Sermon on the Mount: nature and outline

This coming weekend is the Fourth Sunday in Ordinary Time. The gospel is Matthew’s well known “Sermon on the Mount.” In yesterday’s post we covered the context for the Sermon as well as some overarching views of the Sermon regarding its context and audience. Today we consider the nature and alternative outlines of the Sermon.

The Beatitudes, which begin the “Sermon on the Mount” have a tendency to lead readers/hearers of the text to assume that Matthew has constructed a general ethical code which forms the core message. Craig Keener (A Commentary on the Gospel of Matthew, 160) notes that there are more than thirty-six discrete views about the sermon’s message. He summarizes 8 of them:

  1. The predominant medieval view, reserving a higher ethic for clergy, especially in monastic orders;
  2. Martin Luther’s view that the sermon represents an impossible demand like the law;
  3. the Anabaptist view, which applies the teachings literally for the civil sphere;
  4. the traditional liberal social gospel position;
  5. existentialist interpreters’ application of the sermon’s specific moral demands as a more general challenge to decision;
  6. Schweitzer’s view that the sermon embodies an interim ethic rooted in the mistaken expectation of imminent eschatology;
  7. the traditional dispensational application primarily to a future millennial kingdom; and
  8. the view of an “inaugurated eschatology,” in which the sermon’s ethic remains the ideal or goal, but which will never be fully realized until the consummation of the kingdom.”

It is perhaps the ethical view that is most common.  Many scholars trace this popular predominance to the influence of Russian novelist Leo Tolstoy whose literal interpretation of the ethical teachings of Jesus centered on the Sermon on the Mount (The Kingdom of God Is Within You). But this ethical reading alone does not do justice to the whole of Matthew’s text. Jesus is describing a standard that is nothing less than wholeness/completeness, being like God (5:48).  As St. Irenaeus wrote in the 2nd Century, “The glory of God is the human person fully alive.”

Jesus’ use of black-and-white categories lays down a challenge which can not simply be converted into a set of rules and regulations for life in the real world. The essence of life in the kingdom of heaven is the antithesis of a legalistic code, as 5:20 will state and 5:21-48 will repeatedly illustrate. The discourse is intended as a guide to life – but only for those who are committed to the kingdom of heaven.  And, paradoxically, even they will always find that its reach exceeds their grasp.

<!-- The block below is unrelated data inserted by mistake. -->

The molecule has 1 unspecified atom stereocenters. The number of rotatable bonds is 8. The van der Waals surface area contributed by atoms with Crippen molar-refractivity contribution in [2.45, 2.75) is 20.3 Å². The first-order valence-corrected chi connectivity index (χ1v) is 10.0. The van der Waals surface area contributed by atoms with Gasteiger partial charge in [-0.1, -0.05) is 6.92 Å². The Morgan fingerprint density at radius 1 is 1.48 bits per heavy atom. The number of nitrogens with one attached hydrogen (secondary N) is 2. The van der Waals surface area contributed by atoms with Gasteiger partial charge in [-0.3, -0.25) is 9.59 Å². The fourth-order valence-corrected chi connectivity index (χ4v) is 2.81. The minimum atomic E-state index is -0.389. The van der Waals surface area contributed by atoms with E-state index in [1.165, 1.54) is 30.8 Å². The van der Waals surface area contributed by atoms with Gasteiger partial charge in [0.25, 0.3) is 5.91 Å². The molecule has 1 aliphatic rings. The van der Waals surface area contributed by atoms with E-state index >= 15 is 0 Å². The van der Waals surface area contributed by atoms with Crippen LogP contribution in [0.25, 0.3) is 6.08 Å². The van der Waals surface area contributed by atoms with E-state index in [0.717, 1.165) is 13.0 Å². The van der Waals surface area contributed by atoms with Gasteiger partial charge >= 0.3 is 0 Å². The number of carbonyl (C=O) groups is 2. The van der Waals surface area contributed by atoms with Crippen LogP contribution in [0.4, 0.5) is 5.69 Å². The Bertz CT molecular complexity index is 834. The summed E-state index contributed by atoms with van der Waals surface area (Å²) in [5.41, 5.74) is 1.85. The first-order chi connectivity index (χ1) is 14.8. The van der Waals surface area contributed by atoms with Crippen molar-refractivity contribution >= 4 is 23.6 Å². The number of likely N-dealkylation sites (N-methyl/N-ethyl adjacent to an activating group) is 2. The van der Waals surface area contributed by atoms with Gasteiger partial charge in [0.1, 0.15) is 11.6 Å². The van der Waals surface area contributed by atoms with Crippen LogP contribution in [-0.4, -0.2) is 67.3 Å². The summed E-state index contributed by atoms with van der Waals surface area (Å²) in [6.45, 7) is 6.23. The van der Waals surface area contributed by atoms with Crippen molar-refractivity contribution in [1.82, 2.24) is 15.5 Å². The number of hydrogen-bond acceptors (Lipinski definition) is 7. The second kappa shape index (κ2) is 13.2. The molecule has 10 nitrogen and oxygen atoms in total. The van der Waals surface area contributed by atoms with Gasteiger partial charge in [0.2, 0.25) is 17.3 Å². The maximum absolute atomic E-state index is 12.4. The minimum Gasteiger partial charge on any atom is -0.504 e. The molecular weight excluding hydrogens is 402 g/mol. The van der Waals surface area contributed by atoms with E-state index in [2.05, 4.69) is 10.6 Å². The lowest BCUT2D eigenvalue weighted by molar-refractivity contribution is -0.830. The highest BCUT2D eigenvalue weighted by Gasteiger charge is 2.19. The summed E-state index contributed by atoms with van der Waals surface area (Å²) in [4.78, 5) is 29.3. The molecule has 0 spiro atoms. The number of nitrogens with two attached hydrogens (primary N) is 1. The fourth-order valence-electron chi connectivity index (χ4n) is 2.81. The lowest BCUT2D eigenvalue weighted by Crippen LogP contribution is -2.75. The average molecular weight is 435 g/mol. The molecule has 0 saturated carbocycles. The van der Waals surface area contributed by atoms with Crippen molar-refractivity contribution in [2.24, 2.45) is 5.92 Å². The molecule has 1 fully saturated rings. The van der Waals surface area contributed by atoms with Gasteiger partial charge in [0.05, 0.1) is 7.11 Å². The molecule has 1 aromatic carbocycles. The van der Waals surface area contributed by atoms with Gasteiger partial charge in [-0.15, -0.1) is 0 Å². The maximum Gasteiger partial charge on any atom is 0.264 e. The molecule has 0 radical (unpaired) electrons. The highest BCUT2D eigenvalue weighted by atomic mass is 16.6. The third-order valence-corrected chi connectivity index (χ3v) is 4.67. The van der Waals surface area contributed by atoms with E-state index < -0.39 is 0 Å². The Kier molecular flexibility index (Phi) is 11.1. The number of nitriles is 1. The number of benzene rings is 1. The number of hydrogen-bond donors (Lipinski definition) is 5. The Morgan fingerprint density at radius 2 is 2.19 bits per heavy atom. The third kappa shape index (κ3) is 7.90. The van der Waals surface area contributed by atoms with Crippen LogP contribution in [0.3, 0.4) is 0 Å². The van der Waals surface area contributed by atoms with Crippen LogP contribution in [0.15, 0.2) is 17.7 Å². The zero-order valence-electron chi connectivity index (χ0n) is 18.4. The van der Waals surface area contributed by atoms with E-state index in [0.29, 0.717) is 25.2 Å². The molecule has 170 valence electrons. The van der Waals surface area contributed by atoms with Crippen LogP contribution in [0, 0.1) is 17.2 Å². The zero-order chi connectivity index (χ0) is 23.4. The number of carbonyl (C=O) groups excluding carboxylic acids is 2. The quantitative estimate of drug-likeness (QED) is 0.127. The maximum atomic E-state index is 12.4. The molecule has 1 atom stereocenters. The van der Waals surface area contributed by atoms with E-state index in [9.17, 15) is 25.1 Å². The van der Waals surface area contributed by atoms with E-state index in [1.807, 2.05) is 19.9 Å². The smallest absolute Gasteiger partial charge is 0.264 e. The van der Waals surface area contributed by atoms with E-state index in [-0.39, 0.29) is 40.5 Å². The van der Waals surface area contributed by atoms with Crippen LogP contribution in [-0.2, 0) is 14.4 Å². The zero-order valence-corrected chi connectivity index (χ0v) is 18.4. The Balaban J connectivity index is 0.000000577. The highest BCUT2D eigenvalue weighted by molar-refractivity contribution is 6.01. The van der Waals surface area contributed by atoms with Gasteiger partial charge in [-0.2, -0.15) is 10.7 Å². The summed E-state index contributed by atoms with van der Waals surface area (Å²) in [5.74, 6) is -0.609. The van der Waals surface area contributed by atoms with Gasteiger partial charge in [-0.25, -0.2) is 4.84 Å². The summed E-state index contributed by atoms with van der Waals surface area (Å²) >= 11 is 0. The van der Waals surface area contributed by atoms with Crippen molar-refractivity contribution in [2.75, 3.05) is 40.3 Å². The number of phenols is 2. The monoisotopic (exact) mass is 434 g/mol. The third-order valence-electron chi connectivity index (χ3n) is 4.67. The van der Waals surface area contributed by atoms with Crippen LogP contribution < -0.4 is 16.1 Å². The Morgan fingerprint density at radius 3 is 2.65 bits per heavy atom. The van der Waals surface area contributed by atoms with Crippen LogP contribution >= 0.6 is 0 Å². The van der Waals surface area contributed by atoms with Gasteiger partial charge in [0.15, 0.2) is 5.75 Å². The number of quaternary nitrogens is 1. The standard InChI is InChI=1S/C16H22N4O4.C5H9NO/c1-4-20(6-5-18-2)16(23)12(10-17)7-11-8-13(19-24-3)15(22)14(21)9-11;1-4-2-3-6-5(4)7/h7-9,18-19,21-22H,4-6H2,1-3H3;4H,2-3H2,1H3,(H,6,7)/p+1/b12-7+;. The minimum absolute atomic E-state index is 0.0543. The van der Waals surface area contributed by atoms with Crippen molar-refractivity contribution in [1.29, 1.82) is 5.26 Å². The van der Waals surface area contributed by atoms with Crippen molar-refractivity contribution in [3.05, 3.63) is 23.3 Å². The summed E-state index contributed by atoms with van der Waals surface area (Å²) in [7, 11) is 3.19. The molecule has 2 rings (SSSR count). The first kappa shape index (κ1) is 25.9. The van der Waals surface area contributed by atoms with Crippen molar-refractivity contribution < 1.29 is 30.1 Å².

As you might imagine, there is no agreed upon outline of the discourse. There are three general forms which might prove helpful and seem to represent – in broad strokes – the majority of views:

R.T. France (2007, p.155) suggests:

5:3-16 the distinctiveness of the disciples
5:17-48 fulfilling the Law
6:1-8 piety, true and false
6:19-34 the priority of trust in God over material security
7:1-12 a collection of saying thematically connected to the discourse
7:13-27 four challenging contrasts
7:28-29 the conclusion

Eugene Boring (p.173) offers an alternative reading:

5:3-16 Triple Pronouncement that constitute the disciples as the eschatological community
the Beatitudes
the disciples as salt
the disciples as light and a city on a hill

5:17-7:12 Triple instructions of the Way of Life in the eschatological community
Part 1 – the Law
Part 2 – temple service
part 3 – deeds of loving service

7:13-27 Triple eschatological warnings to the community

7:28-29 Conclusion

Peter Ellis and C.H. Lohrl see a chiastic structure to Matthew narrative, but like Boring, also see a triplet structure. In their structure they locate the Lord’s Prayer as the chiastic center of the entire discourse.

Regardless of the structure assigned, this discourse deals with the character, duties, attitudes and dangers of the Christian disciple. It is a manifesto setting out the nature of life in the kingdom of heaven. As France writes (1989, p.112):

The Sermon thus makes no claim to present an ethic for all men; indeed much of it would make no sense as a universal code. It is concerned not with ethics in general, but with discipleship, with man in his obedience and devotion to God, not with a pattern for society. To interpret it legalistically as a set of rules is to miss the point; it represents a demand more radical than any legislator could conceive, going far beyond what human nature can meet, a demand for perfection (5:48). And central to it is the person of Jesus himself: for his sake the disciples are to be persecuted (5:11); he sets before them his own interpretation of the will of God (5:17–48: ‘I say to you …’); their eternal destiny depends on their relation to him (7:21–23) and their response to his teaching (7:24–27). The Sermon is thus far from being just a collection of moral precepts. It presents the radical demand of Jesus the Messiah on all who respond to his preaching of God’s kingdom. The Sermon on the Mount compels us, in the first place, to ask who he is who utters these words.

Image credit: Cosimo Rosselli Sermone della Montagna, 1481, Sistine Chapel, Public Domain 

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